Exchange rates[edit]

The agency makes hard currency available to importers at several rates, with the best rate, CENCOEX, the official exchange rate 1 U.S. dollar for 6.3 bolivars, available to importers of food and medicine. A double rate, Complementary System of Foreign Exchange Administration (Sistema complementario de administracion de divisas (SICAD I)), twice the official exchange rate but still favorable, goes to importers of culturally important items such as Scotch, popular in Venezuela, and Barbie dolls, again, popular with certain demographics. A third rate, Alternative Foreign Exchange System (Sistema cambiario alternativo de divisas (SICAD II)), quite unfavorable at 50 times the official exchange rate, is offered to other importers.[2] The black market rate, as of late December 2014, was 173 to 1 and rising rapidly. Publication of unofficial exchange rates within Venezuela is a crime; rates are published on external sites.[2][11]


Fraud is widespread, with importers, regulators, and ordinary citizens stealing billions from the Venezuelan economy using one mechanism or another. Importers, for example, may simply sell the hard currency on the black market and not import anything, only part of what they declared, or at grossly exaggerated prices. A regulator may charge extra for exchange.[12]

See also[edit]


  1. ^ Budget of Venezuela for 2010 "Venezuela's budget for 2010"
  2. ^ a b c "Venezuelan Currency Controls and Risks for U.S. Businesses" (PDF). state.gov. U.S. Embassy Caracas. March 25, 2014. Retrieved 5 May 2015.
  3. ^ CADIVI Convenio Cambiario 2, CADIVI
  4. ^ "Del Recadi al Simadi: 40 años de sistemas fallidos". Prodavinci.
  5. ^ George D. E. Philip (2003), Democracy in Latin America: surviving conflict and crisis?, Wiley-Blackwell. p. 143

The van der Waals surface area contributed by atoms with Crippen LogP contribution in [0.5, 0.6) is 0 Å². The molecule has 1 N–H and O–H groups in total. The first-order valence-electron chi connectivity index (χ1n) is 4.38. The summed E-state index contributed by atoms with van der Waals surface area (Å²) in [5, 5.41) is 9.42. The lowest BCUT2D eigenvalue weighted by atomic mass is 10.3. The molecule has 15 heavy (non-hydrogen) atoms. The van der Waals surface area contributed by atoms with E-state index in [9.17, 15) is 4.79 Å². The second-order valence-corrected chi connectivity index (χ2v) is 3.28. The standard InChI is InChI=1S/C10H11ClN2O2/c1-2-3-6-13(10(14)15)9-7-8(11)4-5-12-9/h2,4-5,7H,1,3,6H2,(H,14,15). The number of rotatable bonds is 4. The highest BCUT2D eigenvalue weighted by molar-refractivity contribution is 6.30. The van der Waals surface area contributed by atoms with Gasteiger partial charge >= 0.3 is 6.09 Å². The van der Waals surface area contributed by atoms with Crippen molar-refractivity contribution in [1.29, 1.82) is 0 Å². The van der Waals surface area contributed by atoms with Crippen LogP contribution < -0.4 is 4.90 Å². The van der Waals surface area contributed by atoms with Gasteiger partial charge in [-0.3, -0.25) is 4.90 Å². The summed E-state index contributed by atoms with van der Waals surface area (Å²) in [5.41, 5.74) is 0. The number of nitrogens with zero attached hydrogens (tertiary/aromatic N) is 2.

6. ^ Kevin J. Middlebrook (2000), Conservative parties, the right, and democracy in Latin America, Johns Hopkins University Press. p. 130
  7. ^ Damarys Canache, Michael R. Kulisheck (1998), Reinventing legitimacy: democracy and political change in Venezuela. Greenwood Publishing Group. p. 123
  8. ^ CADIVI, CADIVI, una medidia necesaria Archived 2008-12-05 at the Wayback Machine
  9. ^ "The Use of Foreign Exchange Controls to Promote Economical Stability". earnforex.com. Retrieved 8 July 2013.
  10. ^ a b Bank for International Settlements (2005), "BIS Papers No 24: Foreign exchange market intervention in emerging markets: motives, techniques and implications", May 2005
  11. ^ BRIAN ELLSWORTH AND CORINA PONS (23 December 2014). "Venezuela currency controls make Scotch cheap as milk, syringes go short". Reuters. Retrieved 5 May 2015. Maduro's government maintains three exchange rates assigned to different types of products: the best rate of 6.3 bolivars per dollar for food and medicine, an intermediate rate of around 12 called Sicad I for less important goods, and a "complementary" third rate of around 50 called Sicad II. The black market exchange rate is 1 dollar for 173 bolivars, and has depreciated 40 percent since the start of November.
  12. ^ William Neuman and Patricia Torres (May 5, 2015). "Venezuela's Economy Suffers as Import Schemes Siphon Billions". The New York Times. Retrieved May 5, 2015. The government's complex currency system has led to exorbitant schemes by importers, who wildly inflate the value of goods brought into the country to grab American dollars at rock-bottom exchange rates. Sometimes, they fake the shipments altogether and import nothing at all.

External links[edit]